The term “aegis” has ancient roots. Commonly used in Greek mythology, aegis means “protector” and has been often symbolized in the form of a shield. In many ways the [easyazon_link asin=”B00137HJPS” locale=”US” new_window=”default” nofollow=”default” tag=”brdfkdfk-20″ add_to_cart=”default” cloaking=”default” localization=”default” popups=”default”]SOG Aegis[/easyazon_link] is emblematic of a protector as well.
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If ever needed the Aegis could certainly offer its user security – be it helping in some emergency utility task. or perhaps by performing in a more tactical role. While the knife was not imbued with any mythical powers, the light weight and wicked blade are quite enchanting, and are among many reasons to consider adding this knife to your collection.
General Dimensions and Blade Details
The Aegis has a 3.5″ blade, an overall length of 8.25″ and a weight of 3.1 ounces. This is a medium sized folder and depending on who you are, could be on the larger side for EDC. The weight of only 3.1 ounces is exceptionally lightweight so if carrying a bigger blade appeals to you this is a good option.
The blade on this knife is a long leaf shape and comes with a plain (non-serrated) edge. Made from 1/8″ stock this blade terminates with a needle sharp tip. Seriously, the tip on this thing is incredible. The full flat grind and absence of a swedge enhances this feature and the blade shape is excellent for thrust cuts and piercing.
However, you will want to be careful with prying or stabbing into hard materials as the unenforced tip could break. This isn’t necessarily a negative, you just want to bring the right tool for the job. If prying is your modus operandi go to the hardware store and pick up a crowbar. The edge came absolutely razor sharp with a beautiful job done on the grinds. As an emergency tactical knife I think this blade shape is highly effective. For EDC tasks there is ample belly and great slicing capability with the full flat grind.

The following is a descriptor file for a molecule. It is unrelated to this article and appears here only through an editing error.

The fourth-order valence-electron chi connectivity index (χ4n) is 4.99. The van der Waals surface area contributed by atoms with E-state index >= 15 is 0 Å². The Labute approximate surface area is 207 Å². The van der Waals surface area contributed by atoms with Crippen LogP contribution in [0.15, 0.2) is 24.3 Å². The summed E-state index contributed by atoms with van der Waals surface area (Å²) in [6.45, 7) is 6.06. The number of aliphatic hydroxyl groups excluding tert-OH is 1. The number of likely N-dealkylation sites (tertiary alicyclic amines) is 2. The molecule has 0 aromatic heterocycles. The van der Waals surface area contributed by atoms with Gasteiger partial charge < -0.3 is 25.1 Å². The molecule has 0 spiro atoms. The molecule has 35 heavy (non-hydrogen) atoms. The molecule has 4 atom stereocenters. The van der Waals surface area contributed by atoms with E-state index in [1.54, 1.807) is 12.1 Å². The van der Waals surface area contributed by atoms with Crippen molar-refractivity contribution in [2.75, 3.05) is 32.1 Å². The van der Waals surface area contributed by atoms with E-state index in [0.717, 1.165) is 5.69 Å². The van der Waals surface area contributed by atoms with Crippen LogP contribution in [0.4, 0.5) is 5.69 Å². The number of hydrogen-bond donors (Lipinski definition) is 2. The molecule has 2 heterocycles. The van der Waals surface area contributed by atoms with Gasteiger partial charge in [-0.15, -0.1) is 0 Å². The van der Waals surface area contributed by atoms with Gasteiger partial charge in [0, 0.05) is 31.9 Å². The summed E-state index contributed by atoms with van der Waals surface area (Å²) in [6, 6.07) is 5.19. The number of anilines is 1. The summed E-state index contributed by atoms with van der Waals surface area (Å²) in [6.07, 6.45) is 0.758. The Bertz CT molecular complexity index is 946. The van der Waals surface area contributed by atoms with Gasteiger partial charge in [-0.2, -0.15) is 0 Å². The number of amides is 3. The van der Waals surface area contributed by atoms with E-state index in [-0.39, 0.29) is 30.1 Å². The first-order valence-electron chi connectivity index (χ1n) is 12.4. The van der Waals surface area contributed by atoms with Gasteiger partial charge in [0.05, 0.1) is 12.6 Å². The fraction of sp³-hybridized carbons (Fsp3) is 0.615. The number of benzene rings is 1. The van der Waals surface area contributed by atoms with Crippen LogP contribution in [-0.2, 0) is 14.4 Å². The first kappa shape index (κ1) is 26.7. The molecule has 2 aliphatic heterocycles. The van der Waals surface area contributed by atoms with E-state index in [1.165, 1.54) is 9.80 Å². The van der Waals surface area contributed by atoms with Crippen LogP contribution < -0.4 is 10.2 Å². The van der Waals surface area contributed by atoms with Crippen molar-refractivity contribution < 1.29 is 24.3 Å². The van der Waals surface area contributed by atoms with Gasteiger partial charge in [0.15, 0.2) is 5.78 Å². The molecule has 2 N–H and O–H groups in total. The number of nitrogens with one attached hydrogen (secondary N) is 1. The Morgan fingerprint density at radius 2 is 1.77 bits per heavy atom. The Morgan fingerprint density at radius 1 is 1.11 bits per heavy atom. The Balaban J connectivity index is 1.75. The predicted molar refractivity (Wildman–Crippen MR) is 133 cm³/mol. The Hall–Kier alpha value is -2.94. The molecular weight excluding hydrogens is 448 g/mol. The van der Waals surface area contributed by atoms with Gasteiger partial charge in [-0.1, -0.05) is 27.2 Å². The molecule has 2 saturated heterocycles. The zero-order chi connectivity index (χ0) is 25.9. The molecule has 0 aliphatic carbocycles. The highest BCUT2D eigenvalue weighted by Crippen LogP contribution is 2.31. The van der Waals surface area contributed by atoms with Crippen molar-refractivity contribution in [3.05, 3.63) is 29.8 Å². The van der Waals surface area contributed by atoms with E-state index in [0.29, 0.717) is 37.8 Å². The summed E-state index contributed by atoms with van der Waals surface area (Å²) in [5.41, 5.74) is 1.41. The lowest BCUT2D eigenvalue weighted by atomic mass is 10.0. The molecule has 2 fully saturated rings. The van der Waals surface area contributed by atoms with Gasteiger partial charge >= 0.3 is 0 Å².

As you can see in the photographs, you have a couple different options for finishes. Shown here are the satin finished blade (with matching silver hardware) and black titanium nitride (TiNi) coated versions. Both are beautifully done. I love the satin finish SOG puts on their knives, but the TiNi coating wins points for hiding finger prints and the general “stealth factor”. I have found the coating to be very durable – this isn’t some inexpensive coating that will rub off. It will wear with use, but expect it to hold up favorably to cheaper painted teflon coatings.
The Aegis comes in AUS8 stainless steel – a very nice mid range Japanese stainless steel. I love the keen edge AUS 8 takes and the ease of sharpening. I haven’t noticed any issues with rust and the steel resists chipping. SOG cryogenically heat treats their AUS 8 which provided enhanced toughness and better edge retention. I think AUS8 was a good choice and SOG really knows how to work with this steel.
Handle, Ergonomics, and Pocket Clip
Like the Flash II, the Aegis has a glass reinforced nylon (GRN) handle and lacks metal liners. The GRN on the Aegis is of high quality and feels good (not cheap and plasticy). This is a closed back design. Due to the absence of liners, it’s a very lightweight handle.
The ergonomics of the Aegis is also very nice. With a 4.75″ handle there is plenty of room for my larger hand and it naturally offers a comfortable 4 finger grip in both forward and reverse positions. I love the flowing lines of the handle, it fills the hand and provides great visual balance.